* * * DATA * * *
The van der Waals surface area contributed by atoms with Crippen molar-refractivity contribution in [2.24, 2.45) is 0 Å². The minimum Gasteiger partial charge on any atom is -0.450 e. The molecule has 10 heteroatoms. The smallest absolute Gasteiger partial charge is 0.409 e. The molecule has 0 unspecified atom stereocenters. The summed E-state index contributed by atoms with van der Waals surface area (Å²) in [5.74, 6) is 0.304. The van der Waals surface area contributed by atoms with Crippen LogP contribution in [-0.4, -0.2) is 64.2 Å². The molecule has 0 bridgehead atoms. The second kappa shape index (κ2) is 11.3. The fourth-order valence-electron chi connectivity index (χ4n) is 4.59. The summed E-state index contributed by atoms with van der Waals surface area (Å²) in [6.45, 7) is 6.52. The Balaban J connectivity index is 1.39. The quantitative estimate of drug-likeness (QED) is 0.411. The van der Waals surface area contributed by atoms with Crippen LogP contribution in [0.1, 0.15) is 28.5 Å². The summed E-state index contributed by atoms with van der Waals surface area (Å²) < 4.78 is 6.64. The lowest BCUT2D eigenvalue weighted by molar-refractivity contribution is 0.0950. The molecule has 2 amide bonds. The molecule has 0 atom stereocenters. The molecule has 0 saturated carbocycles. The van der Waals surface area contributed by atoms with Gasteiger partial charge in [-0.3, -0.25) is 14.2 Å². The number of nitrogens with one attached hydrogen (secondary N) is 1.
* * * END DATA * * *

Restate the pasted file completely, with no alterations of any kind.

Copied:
The van der Waals surface area contributed by atoms with Crippen molar-refractivity contribution in [2.24, 2.45) is 0 Å². The minimum Gasteiger partial charge on any atom is -0.450 e. The molecule has 10 heteroatoms. The smallest absolute Gasteiger partial charge is 0.409 e. The molecule has 0 unspecified atom stereocenters. The summed E-state index contributed by atoms with van der Waals surface area (Å²) in [5.74, 6) is 0.304. The van der Waals surface area contributed by atoms with Crippen LogP contribution in [-0.4, -0.2) is 64.2 Å². The molecule has 0 bridgehead atoms. The second kappa shape index (κ2) is 11.3. The fourth-order valence-electron chi connectivity index (χ4n) is 4.59. The summed E-state index contributed by atoms with van der Waals surface area (Å²) in [6.45, 7) is 6.52. The Balaban J connectivity index is 1.39. The quantitative estimate of drug-likeness (QED) is 0.411. The van der Waals surface area contributed by atoms with Crippen LogP contribution in [0.1, 0.15) is 28.5 Å². The summed E-state index contributed by atoms with van der Waals surface area (Å²) < 4.78 is 6.64. The lowest BCUT2D eigenvalue weighted by molar-refractivity contribution is 0.0950. The molecule has 2 amide bonds. The molecule has 0 atom stereocenters. The molecule has 0 saturated carbocycles. The van der Waals surface area contributed by atoms with Gasteiger partial charge in [-0.3, -0.25) is 14.2 Å². The number of nitrogens with one attached hydrogen (secondary N) is 1.